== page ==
Military families and individuals may be eligible for up to $1,800 in federal child tax credits, even if they didn’t file taxes in 2019 or 2020, according to the Internal Revenue Service.
If you already applied for the Child Tax Credit on your income taxes in the past, you may already be receiving half the Child Tax Credit’s total — up to $1,800 for children ages five and younger and up to $1,500 for children ages six through 17.
The advance payments are part of the federal coronavirus response approved in March with the American Rescue Plan Act of 2021.
If you’re eligible for the tax credit and miss the deadline to sign up, you can still claim the full credit of up to $3,600 per child when you file your 2021 taxes next year.
How Much Is the Advance Child Tax Credit for 2021?
For the 2021 tax year, the Child Tax Credit increased from $2,000 per qualifying child to:
- $3,600 for children ages 5 and younger at the end of 2021
- $3,000 for children ages 6 through 17 at the end of 2021
Monthly Advance Child Tax Credit (CTC) payments of $250 and $300 started in July and ended in December.
When Are Advance Child Tax Credits Being Distributed?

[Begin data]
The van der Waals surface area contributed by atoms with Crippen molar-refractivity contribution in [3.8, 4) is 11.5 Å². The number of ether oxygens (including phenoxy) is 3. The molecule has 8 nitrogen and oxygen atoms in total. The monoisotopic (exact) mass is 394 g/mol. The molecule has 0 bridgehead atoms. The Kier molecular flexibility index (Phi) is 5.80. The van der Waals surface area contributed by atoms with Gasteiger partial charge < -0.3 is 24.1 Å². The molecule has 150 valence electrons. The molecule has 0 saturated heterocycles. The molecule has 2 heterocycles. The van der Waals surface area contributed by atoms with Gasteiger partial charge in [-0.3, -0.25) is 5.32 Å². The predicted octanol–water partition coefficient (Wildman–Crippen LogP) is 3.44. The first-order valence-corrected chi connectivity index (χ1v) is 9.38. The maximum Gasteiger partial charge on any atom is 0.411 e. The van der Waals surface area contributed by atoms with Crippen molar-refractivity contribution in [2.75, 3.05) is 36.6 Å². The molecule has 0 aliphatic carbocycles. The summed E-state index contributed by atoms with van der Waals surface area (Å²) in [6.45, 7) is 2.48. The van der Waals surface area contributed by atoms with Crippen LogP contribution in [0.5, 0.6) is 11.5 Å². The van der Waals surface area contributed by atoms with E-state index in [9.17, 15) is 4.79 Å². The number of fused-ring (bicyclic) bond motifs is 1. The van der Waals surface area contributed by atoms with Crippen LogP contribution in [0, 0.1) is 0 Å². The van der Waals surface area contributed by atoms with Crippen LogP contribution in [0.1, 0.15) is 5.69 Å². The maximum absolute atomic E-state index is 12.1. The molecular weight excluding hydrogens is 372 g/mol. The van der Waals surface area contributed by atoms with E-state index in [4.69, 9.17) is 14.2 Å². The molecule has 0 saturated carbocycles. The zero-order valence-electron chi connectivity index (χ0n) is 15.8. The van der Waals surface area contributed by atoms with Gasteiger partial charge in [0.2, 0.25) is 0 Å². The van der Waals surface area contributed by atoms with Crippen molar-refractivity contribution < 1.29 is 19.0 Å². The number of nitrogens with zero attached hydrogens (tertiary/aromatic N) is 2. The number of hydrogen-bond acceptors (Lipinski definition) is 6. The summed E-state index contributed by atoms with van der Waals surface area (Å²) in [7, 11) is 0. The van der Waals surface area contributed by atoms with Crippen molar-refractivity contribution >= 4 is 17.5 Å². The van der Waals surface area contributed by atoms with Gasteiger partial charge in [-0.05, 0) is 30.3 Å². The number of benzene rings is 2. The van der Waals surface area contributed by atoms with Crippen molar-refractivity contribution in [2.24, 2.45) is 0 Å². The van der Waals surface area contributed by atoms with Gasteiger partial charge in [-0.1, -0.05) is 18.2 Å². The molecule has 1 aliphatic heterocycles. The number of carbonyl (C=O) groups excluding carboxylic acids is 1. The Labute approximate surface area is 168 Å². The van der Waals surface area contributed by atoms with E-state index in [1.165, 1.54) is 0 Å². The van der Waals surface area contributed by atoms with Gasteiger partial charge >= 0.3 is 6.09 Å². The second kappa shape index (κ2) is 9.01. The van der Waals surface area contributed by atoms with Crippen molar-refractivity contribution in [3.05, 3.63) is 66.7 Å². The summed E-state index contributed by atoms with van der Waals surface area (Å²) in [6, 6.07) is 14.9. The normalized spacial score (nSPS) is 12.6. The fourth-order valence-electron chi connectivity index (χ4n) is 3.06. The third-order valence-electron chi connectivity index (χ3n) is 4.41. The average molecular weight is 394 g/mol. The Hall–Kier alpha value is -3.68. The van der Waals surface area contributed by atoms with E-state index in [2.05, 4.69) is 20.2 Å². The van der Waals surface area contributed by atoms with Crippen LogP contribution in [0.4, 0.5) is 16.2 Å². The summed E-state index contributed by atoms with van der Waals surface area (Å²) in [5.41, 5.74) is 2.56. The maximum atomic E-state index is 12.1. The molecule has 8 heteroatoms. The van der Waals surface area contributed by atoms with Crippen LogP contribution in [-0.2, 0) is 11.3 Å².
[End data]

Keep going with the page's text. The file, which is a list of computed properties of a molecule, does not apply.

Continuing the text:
About $15 billion in Advance CTC payments in September went to 35 million families, according to the Internal Revenue Service (IRS) and U.S. Treasury Department. Future Advance CTC payments are scheduled for Nov. 15 and Dec. 15.
Is the Third Stimulus Check a 2021 Tax Credit?
The third stimulus check that the U.S. government issued was also an advance tax credit. If you did not claim the Recovery Rebate Credit ahead of time, you may be eligible to claim the credit on your return. You must meet the IRS’s income guidelines to qualify.
Can I Sign Up for Advance Child Tax Credits?
If you didn’t file a 2019 or 2020 federal tax return, you can still receive advance child tax credit payments.
If your income was tax-exempt because of a combat deployment, you’re eligible for the tax credit as long as you provide more than half the support for a qualified dependent. Homeless, unemployed, newly employed or newly-enlisted individuals making less than the reportable income threshold can also collect the tax credit.
Eligible parents or guardians must provide half the support for a child, stepchild, sibling (including step-siblings and half-siblings), grandchild, niece or nephew or foster child who is under the age of 18 until Jan. 1, 2022.
The filer (a U.S. citizen, national or resident alien) – or their spouse, if married and filing a joint return – must maintain residence in the United States for more than half the year.
Determine your eligibility and file a simplified tax return to get payments on the IRS’ Advance CTC 2021 page.
By signing up, you may also be considered for third-round Economic Impact Payments of up to $1,400 per person, the IRS said. Or, you may claim the Recovery Rebate Credit from the first two rounds of Economic Impact Payments you may have missed.
Who Is Eligible for the Advance Child Tax Credit?
Not everyone is eligible for advance child tax credit payments. To be eligible you (and your spouse, if filing jointly) must: